As we enter July there is a definite shift in focus on the farm with breeding coming to a close, and the last of the under-16-month bulls coming fit for slaughter. Thoughts now move to maintaining calf performance over the second half of the grazing season while on the sheep side, weaning is approaching and lambs are beginning to be drafted for slaughter.
Grass supply was just beginning to come under pressure up to last weekend but the arrival of the rain has seen growth kick on once again. Farm manager Shaun Diver spread 70 acres of grazing ground with a bag/acre of pasturesward (27-2.5-5) late last week in preparation for the rain that was forecast over the weekend.
“It was only in the last 10 days that things had begun to slow down here; we had been getting away just fine up to that point. There was a lot of stemmy grass appearing and grazing quality was poorer than we would like it to be. It just needed the rain to freshen things up once again. I have been doing some topping post-grazing over the last two weeks to improve the quality of regrowth.”
There are 42 acres closed for second-cut silage, with most of the ground receiving slurry at a rate of 2,600gal/acre while a small proportion of ground was spread with a light cover of well-rotted farmyard manure. Alongside this, three bags of cutsward were spread.
Shaun said: “We target the second-cut silage to the dry cows in the early part of winter and so I’m not looking for top-quality stuff. Most of the cows will come into the house in good condition and it will be a case of just maintaining them or even letting them slip half a body condition score over the course of the winter period so 68% DMD silage will be adequate to do that. If there are a couple of thinner cows, I try to wean them earlier and give them a few weeks at grass to build body reserves or I can feed a pen of thinner cows with the better-quality first-cut silage if needed.”
At this stage, breeding activity is slowing down, with almost nine weeks of AI completed. The Salers bull has now been introduced to mop up any repeats for a further three weeks.
Prior to being with the cows, the Salers bull was in with the heifers for a few weeks after they had been served with AI over a three-week period at the start of the season. There are 40 breeding heifers this year from which around 15 will be retained as replacements on the farm while the rest will be sold as in-calf heifers later in the year.
For the first six week of breeding, Shaun concentrates on using high maternal index bulls, with mostly Simmental and Limousin genetics used during this period. Following this, Shaun moves to more terminal-type bulls with more Charolais used in the second half of the season.
“Overall we are looking for a balanced bull that can deliver on both maternal and terminal traits, but there would be more focus given to maternal traits earlier in the season. The other thing you have to consider with this herd is that we have a decent proportion of first-cross dairy types that will have plenty of milk so that might not be the main focus when selecting a bull for them.”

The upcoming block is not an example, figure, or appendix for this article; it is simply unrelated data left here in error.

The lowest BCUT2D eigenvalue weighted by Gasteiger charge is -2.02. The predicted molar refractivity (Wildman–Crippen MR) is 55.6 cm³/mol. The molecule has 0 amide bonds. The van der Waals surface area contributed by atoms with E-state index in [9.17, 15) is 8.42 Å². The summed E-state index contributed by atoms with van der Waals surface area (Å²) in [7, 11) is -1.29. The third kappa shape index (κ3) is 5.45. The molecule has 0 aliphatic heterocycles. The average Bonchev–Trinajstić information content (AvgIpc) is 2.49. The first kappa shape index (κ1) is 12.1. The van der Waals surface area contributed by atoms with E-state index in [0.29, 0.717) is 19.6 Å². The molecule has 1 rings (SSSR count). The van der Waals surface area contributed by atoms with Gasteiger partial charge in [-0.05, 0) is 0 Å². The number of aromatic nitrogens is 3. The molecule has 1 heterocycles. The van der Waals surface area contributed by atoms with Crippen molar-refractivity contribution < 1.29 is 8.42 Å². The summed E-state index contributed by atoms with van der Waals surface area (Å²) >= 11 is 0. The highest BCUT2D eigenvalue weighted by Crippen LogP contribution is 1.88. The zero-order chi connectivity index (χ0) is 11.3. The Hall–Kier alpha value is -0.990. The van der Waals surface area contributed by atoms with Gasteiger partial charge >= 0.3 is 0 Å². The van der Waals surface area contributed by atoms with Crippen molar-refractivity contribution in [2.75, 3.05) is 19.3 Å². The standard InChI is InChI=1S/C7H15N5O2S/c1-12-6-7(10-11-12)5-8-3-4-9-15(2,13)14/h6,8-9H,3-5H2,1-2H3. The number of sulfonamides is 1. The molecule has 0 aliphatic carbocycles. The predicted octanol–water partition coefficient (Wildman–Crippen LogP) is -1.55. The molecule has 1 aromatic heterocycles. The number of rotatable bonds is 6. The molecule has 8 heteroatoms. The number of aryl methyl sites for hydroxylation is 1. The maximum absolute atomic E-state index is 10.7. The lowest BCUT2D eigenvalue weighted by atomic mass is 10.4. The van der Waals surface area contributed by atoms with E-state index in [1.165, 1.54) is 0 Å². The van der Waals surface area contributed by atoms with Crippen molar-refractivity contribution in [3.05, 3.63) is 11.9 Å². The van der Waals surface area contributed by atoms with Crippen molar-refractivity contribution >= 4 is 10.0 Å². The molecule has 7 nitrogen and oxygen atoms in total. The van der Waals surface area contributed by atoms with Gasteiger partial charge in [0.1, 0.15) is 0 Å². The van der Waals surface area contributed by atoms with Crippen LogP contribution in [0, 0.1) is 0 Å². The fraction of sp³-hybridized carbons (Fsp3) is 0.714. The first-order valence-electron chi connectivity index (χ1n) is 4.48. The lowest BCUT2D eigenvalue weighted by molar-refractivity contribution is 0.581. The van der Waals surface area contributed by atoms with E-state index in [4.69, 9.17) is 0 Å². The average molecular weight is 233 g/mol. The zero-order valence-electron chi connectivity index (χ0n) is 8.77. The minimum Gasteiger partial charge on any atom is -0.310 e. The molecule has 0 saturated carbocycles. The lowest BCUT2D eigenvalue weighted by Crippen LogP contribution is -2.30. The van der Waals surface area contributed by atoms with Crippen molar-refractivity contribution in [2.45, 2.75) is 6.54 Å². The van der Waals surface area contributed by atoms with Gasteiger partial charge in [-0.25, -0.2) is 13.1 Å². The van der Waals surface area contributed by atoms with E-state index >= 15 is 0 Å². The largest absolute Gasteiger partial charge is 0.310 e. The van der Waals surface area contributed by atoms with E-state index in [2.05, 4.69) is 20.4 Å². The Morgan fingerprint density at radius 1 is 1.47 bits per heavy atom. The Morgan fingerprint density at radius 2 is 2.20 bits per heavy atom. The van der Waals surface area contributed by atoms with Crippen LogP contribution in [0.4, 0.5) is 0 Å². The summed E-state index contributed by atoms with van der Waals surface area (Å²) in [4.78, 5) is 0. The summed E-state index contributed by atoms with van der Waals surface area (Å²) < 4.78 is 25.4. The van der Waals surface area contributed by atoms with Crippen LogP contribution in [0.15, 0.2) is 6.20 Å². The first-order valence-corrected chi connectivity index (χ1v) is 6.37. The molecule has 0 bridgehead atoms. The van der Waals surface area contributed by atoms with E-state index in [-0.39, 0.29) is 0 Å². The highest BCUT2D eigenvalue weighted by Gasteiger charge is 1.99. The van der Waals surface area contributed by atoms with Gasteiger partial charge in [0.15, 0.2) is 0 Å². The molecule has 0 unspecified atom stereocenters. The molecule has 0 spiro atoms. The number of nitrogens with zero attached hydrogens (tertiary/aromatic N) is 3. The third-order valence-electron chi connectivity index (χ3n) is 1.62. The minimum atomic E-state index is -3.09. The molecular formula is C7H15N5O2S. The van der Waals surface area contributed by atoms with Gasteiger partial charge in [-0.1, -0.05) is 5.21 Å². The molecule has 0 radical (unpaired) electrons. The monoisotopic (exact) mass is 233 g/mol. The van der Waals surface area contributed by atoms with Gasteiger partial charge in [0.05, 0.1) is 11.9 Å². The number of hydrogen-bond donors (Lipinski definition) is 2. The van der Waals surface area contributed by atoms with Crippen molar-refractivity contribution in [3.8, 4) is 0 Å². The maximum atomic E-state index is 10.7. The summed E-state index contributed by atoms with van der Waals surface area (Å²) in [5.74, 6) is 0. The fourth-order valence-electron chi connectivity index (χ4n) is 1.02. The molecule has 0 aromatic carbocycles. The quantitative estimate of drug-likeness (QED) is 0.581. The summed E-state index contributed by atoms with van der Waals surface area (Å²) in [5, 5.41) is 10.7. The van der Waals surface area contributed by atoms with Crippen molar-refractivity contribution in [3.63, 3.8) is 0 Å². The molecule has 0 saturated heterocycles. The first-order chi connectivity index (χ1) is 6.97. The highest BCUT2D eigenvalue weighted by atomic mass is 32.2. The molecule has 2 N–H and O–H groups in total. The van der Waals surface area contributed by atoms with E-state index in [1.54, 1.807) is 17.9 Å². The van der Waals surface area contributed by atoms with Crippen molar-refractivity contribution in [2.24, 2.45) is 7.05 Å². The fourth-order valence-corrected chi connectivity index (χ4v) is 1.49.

The earliest calved batch of cows were scanned last week to get an indication as to how breeding is going. It was a positive result with 36 out of 40 in calf while 20 of the heifers were far enough in calf to be detected.
Shaun said he was pleased with the result and hopefully things can continue to progress in the same manner for the remainder of the season.
He said: “I was fairly confident that it would be a decent result as there was no bulling activity in these groups over the last few weeks but you never know until it’s confirmed by the scanning results. The later-calved cows wouldn’t be bulled long enough to detect it so I plan to scan again in mid-August.”
To date, 18 under-16-month bulls have been slaughtered. A further 10 are to be killed late this week. They were weighed on Monday and averaged 682kg liveweight.
It is expected that they will average a carcase weight of around 385kg, just below the running average of 388kg so far this year.
It leaves nine bulls in the shed still to be drafted. Commenting on these, Shaun said: “They are more of a mixed bunch that are left. There are a couple of poorer ones that we all have but the rest are probably just that bit rangier and lack a bit of flesh just yet.
“Price for this week’s kill is €5.20/kg on the grid so it is back which is frustrating given the costs involved in getting these animals to the point of slaughter.”
On the sheep side of the house, the first 13 lambs were drafted for slaughter last week at 45kg on average and came into a carcase weight of 20.7kg and a valve of €160.30.
This week will see the lambs receive a worm dose in preparation for weaning which is planned to take place next week. Shaun is hoping that there will be another pick of lambs this week prior to weaning which could delay any further drafts for a fortnight or so.
Preparations are in full swing for the Tullamore Farm open day which will be held on Tuesday 26 July. The Irish Farmers Journal team are looking forward to welcoming the public to its first national open day since 2019, which will cover all aspects of both the beef and sheep systems, from financial performance to breeding, genetics, animal health, grassland management and much more. There will also be a key focus on the steps the farm is taking to enhance its sustainability. Located at Brackagh, Screggan, Tullamore, Co Offaly (Eircode R35AT81), the day will run from 10:30am to 5pm. For enquires email email@example.com.